Avoid These 10 Interior Mistakes for a Beautiful Home
You’ve chosen the colors and arranged the furniture — but something is still not quite right. You might have some good instincts, but when it comes to interiors, a few common mistakes can turn a good idea into a bad design.
To help you along, here are the top 10 mistakes to avoid with your interiors. Let me share with you these secret solutions of interior designers:
Buying Paint at the Store by Looking at Samples
How many times have you found that great color at the paint store and then immediately gone home to put it on the walls? Before you know it, you have the completely WRONG color invading your home.
Don’t worry, you’re like 85 percent of paint buyers out there!
Colors can change a lot depending on the light in the room. Paint and hardware stores notoriously have bright lights — but chances are your living room doesn’t! Because of that, the colors that looked so good in the store may look very bad once you apply them.
The Solution: Find a few colors that you like, and then take AT LEAST 5 samples of the SAME color, if you are not sure about the tone, take different shades, and bring them home. Tape them onto the desired wall to give you an idea of how they’ll look during the day and at night. Chances are you’ll end up choosing a different sample than the one you first selected in the store.
Too Much of a Good Thing
The old adage “less is more” definitely applies to your home.
When you have too many accessories in a room, it gives the feeling of restlessness and discomfort.
Why is that? When there’s no visual balance, your brain goes into defensive mode. Physically, those items are taking up too much space, and it can cause you to feel the need to be free and able to move. Put all of those things together and you get a feeling of stress, moodiness and aggressiveness.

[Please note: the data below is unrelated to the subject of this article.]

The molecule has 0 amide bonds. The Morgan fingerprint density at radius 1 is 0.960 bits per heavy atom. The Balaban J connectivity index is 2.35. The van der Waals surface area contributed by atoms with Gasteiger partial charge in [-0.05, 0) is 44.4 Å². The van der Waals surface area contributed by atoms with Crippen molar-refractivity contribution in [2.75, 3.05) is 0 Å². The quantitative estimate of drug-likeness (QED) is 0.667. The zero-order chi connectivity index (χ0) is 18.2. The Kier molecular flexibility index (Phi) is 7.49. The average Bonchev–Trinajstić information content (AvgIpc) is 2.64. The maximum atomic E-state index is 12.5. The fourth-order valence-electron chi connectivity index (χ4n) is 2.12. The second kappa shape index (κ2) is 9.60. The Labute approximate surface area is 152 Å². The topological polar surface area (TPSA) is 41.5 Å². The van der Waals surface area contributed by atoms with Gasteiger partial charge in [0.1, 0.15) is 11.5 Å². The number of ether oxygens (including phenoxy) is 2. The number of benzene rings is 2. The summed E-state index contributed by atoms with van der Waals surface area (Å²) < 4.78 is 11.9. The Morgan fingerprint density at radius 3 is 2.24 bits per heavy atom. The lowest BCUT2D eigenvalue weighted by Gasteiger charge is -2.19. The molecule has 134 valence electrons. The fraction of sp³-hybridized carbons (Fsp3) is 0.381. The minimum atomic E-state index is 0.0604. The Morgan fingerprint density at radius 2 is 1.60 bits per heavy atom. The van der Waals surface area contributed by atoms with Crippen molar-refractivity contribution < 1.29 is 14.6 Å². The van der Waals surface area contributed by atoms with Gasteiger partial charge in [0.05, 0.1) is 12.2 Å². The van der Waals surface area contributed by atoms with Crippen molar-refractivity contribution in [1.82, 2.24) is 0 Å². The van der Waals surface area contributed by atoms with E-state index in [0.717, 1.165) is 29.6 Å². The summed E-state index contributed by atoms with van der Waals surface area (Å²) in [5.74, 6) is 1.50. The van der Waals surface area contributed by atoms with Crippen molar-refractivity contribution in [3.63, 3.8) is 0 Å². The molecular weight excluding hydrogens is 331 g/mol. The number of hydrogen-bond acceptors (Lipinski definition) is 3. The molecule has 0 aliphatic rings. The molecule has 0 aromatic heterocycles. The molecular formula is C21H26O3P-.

The Solution: Filter, select and rotate. Take out everything that you can do without, and keep repeating that process until order and balance are restored.
Accentuating Ugly Stuff
All too often, my clients have a piece of furniture, accessory or architectural feature that they hate, but they simply can’t get rid of it because it has sentimental value or it will cost too much to change. To make up for it, they add a flashy accessory that they think will solve the problem.
Wrong! What they’ve done is attract attention to the ugly thing.
The Solution: Minimize the amount of attention that ugly thing gets with accessories that camouflage the color. Also try adding an eye-catcher to the room — something that you love that will get all of the visual attention. It will be something so good that everyone will look at that thing instead of your ugly piece!
Choosing window dressings is difficult for almost anyone, but you don’t have to make one common mistake! All too often, people go for the “short pants” look, selecting curtains that are too short and take up too much of the window space. That’s a costly decision, so it’s far better to buy the correct size at the start.
The Solution: Hang your curtain rods wider than the width of your window, and do not put them just above the window. Use the “2/3 rule” to hang the rod 2/3’s of the way up, between the window and the ceiling. Ideally, your curtains will just barely kiss the floor.
Over-Furnishing Small Spaces
In apartments and small houses, space is at a premium. If you choose high furniture pieces for those small spaces, it’s going to feel like everything is about drop onto you.